Total hiking distance: approximately 100km
Total time: 6 days
Tour operator: Peace Matunda Tour
Guide: Bellasix Kaaya
Hiking Time: 7h
Habitat: Montane forest
We were picked up by the Focus in Africa team at Tengeru market and drove directly to Machame Gate (1490m) in Moshi. The group consists of 9 people from all over the world.
We left Machame Gate around 1pm and had a beautiful walk up through the rain forest. On the way up I met some of our porters and had Alfonsi and Fredi teach me some Kiswahili phrases. The walk was pleasant and sunny. Jakob, our cook (by the way excellent food!! And he also cooked on my safari!!), had given us a lunch package including bananas, a muffin, donut and a samosa. At 5pm we arrived at the first camp called Machame Camp (2980m) where Jakob expected us with hot tea and popcorn. The tents were already all set up. We had fish that night and potatoes. Kind of bizarre that I had to climb Kili in order to eat some fish in Tanzania!
Despite ear plugs the night was really loud. The tent stood on a backward slope and we were sliding down all night. To make things even worse we had a strong thunderstorm with heavy rains that night. Our bags were all wet!
The destination: Shira Camp (3840m). After a wonderful breakfast consisting of porridge, toast, pineapple, eggs and pancakes (poor porters who have to carry all that) we left the camp around 8:30am. The trail was quite steep but I felt strong enough and the view was beautiful. The rain had stopped. The whole team walks together even though some of us are a bit slower. Our main guide John is first and Bellasix, our assistant guide walks last. The lunch was yummy again. Thanks to Jakob! We arrived Shira Camp at 1pm. The trail was really hard and gravelly. I felt a slight headache, my legs feel good though and I feel that I have enough energy and strength to do this. After tea and popcorn again we played cards with the porters and went to bed very early.
Hiking Time: 7h
The destination: Barranco Camp (3950m). It was the first time that we reached a higher altitude. Lava Tower is 4630m high and we had lots of snow up there and an ice-cold wind! We had not slept well the night before due to another thunderstorm. The tent felt like under water and everything feels damp and muddy. There was snow everywhere and therefore really cold. I was freezing! I could feel the altitude, each sidestep cost so much energy and I my head was killing me. We walked extremely slow, only the porters rushed by. There are many climbers at that time of the year and sometimes I felt like on a market with all the people around me. After having reached Lava Tower we climbed down to 3950m to Barranco Camp. It became really warm down there, the sun came out and I had to take off all my cloth layers. It became foggy and suddenly we could see the summit for the first time. A breathtaking view on Kili with the moon behind it was motivating and we arrived at Barranco Camp around 4pm. It rained again all night long but I was still happy since this was the first time I had a signal on my cell phone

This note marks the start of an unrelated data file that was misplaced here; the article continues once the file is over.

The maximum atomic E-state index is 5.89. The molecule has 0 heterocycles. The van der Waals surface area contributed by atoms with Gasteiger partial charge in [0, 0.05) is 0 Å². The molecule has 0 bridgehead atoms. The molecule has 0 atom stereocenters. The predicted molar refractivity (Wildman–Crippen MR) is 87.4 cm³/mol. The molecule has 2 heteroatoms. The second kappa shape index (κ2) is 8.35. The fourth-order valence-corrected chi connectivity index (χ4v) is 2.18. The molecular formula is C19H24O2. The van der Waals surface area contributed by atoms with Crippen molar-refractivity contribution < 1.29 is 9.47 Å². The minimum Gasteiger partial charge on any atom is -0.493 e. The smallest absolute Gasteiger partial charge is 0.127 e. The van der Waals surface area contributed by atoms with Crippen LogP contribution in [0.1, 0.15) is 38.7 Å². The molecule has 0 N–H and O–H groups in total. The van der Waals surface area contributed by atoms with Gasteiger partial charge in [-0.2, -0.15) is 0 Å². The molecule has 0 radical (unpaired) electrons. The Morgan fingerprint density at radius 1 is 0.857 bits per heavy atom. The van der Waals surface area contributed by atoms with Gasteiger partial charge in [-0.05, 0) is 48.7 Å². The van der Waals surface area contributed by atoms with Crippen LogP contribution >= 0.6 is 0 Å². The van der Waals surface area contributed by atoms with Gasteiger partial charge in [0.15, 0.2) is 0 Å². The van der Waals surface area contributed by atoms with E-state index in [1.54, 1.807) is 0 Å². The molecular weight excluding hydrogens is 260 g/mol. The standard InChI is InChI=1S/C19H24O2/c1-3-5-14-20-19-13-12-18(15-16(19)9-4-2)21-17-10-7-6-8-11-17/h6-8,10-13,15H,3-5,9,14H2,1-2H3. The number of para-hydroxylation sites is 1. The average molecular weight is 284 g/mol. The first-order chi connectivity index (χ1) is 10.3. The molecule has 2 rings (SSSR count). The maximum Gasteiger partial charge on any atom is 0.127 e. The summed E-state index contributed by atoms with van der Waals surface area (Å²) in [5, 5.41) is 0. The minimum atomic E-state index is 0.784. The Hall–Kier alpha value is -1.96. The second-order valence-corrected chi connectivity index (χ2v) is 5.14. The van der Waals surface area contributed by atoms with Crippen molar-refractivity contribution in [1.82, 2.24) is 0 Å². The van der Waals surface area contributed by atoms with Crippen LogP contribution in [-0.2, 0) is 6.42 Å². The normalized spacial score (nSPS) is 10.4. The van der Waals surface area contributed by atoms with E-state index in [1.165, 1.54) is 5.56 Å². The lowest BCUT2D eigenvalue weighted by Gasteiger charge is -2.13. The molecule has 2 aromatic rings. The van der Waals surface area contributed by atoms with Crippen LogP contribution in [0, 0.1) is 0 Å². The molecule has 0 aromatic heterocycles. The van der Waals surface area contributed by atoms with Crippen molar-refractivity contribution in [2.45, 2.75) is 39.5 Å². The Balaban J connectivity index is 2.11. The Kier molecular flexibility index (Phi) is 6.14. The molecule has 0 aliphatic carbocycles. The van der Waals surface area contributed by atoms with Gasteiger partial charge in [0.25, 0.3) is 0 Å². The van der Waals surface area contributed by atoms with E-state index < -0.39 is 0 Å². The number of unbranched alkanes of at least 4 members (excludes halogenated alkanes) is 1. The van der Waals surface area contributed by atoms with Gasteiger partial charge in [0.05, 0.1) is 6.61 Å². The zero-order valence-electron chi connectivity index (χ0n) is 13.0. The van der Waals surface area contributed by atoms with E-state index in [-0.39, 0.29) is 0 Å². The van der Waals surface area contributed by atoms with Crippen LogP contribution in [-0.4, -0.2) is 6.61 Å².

Destination: Karanga Camp (3963m). Karenge means peanut in Kiswahili but nobody was able to tell me why the camp was called like that. We climbed Barranco Wall in pouring rain. The wall is so steep that we had to use our hands to be able to climb the rocks. I cut my fingers and just felt awful! The climb is quite dangerous and after we heard that a porter had fallen off and died a day after. Horrible! Still I was strong enough and my headache was gone. The highest point that day was at 4200m, the night we spent at 3900m again in order to acclimatize.
Talking about the staff: There are 36 people including a cook, assistant cook, waiters, porters, camp organizers etc. They all work for incredibly low wages and still seem to have lots of fun. The kitchen tent is a round thing with a hole in the middle (after a propane gas explosion the other day) and we all sit around the gas and cut vegetable or chat. Every time I get close to the tent they would all shout “karibu” (welcome) and jump up to free a chair for me. The people are so nice, it`s unbelievable. Each word or sentence that I can remember in Kiswahili makes them laugh and they appreciate my effort of trying to understand and talk to them.